- Xinja will close its remaining accounts on Wednesday and return its banking licence.
- Its collapse in Australia raises questions over whether other neobanks can succeed where Xinja failed.
- While some have stumbled rolling out lending products, others are making stronger inroads on their promise to challenge the big four.
- Visit Business Insider Australia’s homepage for more stories.
After raising nearly $500 million in deposits, Xinja will today shut its accounts and hand back its banking licence for good.
It closes a chapter that began with a bang and ultimately ended with a whimper.
Among the first to bring a product to market, Xinja offered one of the best interest rates in the country for a time, attracting the lion’s share of deposits for neobanks promising to shake up the big four banking oligopoly.
The idea certainly found support, with two subsequent equity crowdfunding rounds breaking local records and raising around $5 million in early capital.
Later, a pandemic and a series of interest rate cuts – combined with frivolous spending on new headquarters – would push it to the brink.
Ensuing delays affecting the launch of a revenue products as well as realising new capital was eventually enough to push it over the edge.
The failure of Xinja raises questions not only over whether neobanks can live up to their own hype, but whether the model can even succeed in Australia.
There’s an opportunity for those who can execute
There are some lessons on what not to do from the Xinja story.
Not getting over your head chasing market share for example. Xinja was bleeding more than $7 million a year just to pay interest on the $484 million on its books at its peak.
Its predicament was exaceberated by some poor decision making. Electing to move into the former headquarters of Facebook Australia, costing $1.6 million a year in rent, was but one.
The fact that it came at a time when the bank’s revenue was non-existent, is perhaps the largest takeaway.
Rival 86 400 has managed to skirt this pitfall, launching a home loan product months after going public. It’s currently balancing around $370 million in deposits with $175 million in settled and another $75 million in unsettled home loans. It is now wisely, albeit ambitiously, looking to grow its loan book to $2 billion by the end of the year.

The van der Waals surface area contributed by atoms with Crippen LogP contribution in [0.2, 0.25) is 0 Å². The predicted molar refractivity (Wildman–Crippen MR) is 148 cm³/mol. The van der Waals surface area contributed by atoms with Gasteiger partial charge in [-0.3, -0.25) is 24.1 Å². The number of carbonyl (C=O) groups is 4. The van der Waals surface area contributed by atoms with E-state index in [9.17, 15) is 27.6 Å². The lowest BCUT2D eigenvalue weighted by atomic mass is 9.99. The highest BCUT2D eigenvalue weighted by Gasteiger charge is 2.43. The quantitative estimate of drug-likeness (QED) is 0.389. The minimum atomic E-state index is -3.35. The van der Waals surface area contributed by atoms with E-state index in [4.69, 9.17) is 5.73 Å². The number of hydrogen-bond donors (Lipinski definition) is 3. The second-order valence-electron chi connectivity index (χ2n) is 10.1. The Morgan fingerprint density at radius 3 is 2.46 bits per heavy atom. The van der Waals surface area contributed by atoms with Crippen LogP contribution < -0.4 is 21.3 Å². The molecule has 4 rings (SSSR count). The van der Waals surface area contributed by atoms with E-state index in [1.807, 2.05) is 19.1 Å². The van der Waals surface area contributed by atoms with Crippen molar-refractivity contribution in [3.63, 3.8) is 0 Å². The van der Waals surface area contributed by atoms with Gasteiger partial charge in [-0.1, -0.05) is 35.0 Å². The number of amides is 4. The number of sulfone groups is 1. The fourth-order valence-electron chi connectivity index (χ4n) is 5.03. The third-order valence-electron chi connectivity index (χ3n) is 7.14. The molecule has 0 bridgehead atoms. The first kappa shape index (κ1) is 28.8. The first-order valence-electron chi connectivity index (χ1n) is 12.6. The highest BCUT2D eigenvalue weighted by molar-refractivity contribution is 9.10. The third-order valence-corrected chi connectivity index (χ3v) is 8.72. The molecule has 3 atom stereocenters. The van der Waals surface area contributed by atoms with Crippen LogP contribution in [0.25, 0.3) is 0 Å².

Volt, still in beta testing, is like Xinja, paying out interest on deposits without making revenue. It plans on launching a lending product by the end of this quarter to right the imbalance.
While some question the economics of the business model altogether, there is one shining example among the lot.
Judo Bank, which exclusively offers business loans, has managed to turn itself into a unicorn in roughly the same time it took Xinja to crash and burn.
While the business focus keeps it outside of the typical neobank cohort, its success so far is undeniable.
It is directly challenging the big banks with almost $3 billion in loans, it is well-funded and, most importantly, it is profitable.
While consumer bank dynamics are a little different, Judo has forged a path worth emulating.
There’s appetite for a new type of banking
All of this comes amid demand for neobanks and their services. Nearly one in five respondents to a Finder survey of 3,000 said they already had an account with one.
More than one in four said they would be open to getting onboard, naming high interest rates as a particularly strong incentive.
While neobanks have touted innovation as one main driver of growth, the average Australian might just be happy with a good digital alternative to the big four.
A lack of monthly fees, an easy to use app and some budgeting tools ranked highly in terms of what customers want.
The research highlighted that the key demographic for neobanks is those aged 40 and under, and that men are significantly more interested than women.
While neobanks will need to eventually broaden their appeal, they look like they still have an opportunity to capitalise – should they be willing and able to do so.